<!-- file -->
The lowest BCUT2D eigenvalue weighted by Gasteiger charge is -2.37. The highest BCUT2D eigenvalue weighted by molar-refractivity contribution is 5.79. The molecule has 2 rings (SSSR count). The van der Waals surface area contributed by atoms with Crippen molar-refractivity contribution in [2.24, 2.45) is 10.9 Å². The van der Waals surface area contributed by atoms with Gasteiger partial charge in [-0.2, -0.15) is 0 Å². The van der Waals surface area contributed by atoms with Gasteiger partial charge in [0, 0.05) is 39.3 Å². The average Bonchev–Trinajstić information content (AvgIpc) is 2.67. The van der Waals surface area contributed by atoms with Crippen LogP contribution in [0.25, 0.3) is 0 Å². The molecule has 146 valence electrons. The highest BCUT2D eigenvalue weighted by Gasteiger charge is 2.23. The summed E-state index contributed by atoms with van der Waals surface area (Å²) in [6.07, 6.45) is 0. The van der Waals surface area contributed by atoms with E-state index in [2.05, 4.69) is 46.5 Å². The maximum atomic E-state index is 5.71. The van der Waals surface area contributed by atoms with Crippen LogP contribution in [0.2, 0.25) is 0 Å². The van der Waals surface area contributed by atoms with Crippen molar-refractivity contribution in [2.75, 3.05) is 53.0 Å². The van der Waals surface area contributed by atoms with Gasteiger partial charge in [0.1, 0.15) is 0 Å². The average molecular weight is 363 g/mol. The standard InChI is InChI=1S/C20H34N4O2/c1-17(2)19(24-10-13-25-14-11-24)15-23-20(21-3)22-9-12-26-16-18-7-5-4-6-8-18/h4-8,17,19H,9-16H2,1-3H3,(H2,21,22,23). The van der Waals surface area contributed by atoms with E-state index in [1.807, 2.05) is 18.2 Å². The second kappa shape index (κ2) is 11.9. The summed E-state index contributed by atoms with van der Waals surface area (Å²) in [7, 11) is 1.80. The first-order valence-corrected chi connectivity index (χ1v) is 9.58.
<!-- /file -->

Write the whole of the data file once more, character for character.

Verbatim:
The lowest BCUT2D eigenvalue weighted by Gasteiger charge is -2.37. The highest BCUT2D eigenvalue weighted by molar-refractivity contribution is 5.79. The molecule has 2 rings (SSSR count). The van der Waals surface area contributed by atoms with Crippen molar-refractivity contribution in [2.24, 2.45) is 10.9 Å². The van der Waals surface area contributed by atoms with Gasteiger partial charge in [-0.2, -0.15) is 0 Å². The van der Waals surface area contributed by atoms with Gasteiger partial charge in [0, 0.05) is 39.3 Å². The average Bonchev–Trinajstić information content (AvgIpc) is 2.67. The van der Waals surface area contributed by atoms with Crippen LogP contribution in [0.25, 0.3) is 0 Å². The molecule has 146 valence electrons. The highest BCUT2D eigenvalue weighted by Gasteiger charge is 2.23. The summed E-state index contributed by atoms with van der Waals surface area (Å²) in [6.07, 6.45) is 0. The van der Waals surface area contributed by atoms with E-state index in [2.05, 4.69) is 46.5 Å². The maximum atomic E-state index is 5.71. The van der Waals surface area contributed by atoms with Crippen LogP contribution in [0.2, 0.25) is 0 Å². The van der Waals surface area contributed by atoms with Crippen molar-refractivity contribution in [2.75, 3.05) is 53.0 Å². The van der Waals surface area contributed by atoms with Gasteiger partial charge in [0.1, 0.15) is 0 Å². The average molecular weight is 363 g/mol. The standard InChI is InChI=1S/C20H34N4O2/c1-17(2)19(24-10-13-25-14-11-24)15-23-20(21-3)22-9-12-26-16-18-7-5-4-6-8-18/h4-8,17,19H,9-16H2,1-3H3,(H2,21,22,23). The van der Waals surface area contributed by atoms with E-state index in [1.807, 2.05) is 18.2 Å². The second kappa shape index (κ2) is 11.9. The summed E-state index contributed by atoms with van der Waals surface area (Å²) in [7, 11) is 1.80. The first-order valence-corrected chi connectivity index (χ1v) is 9.58.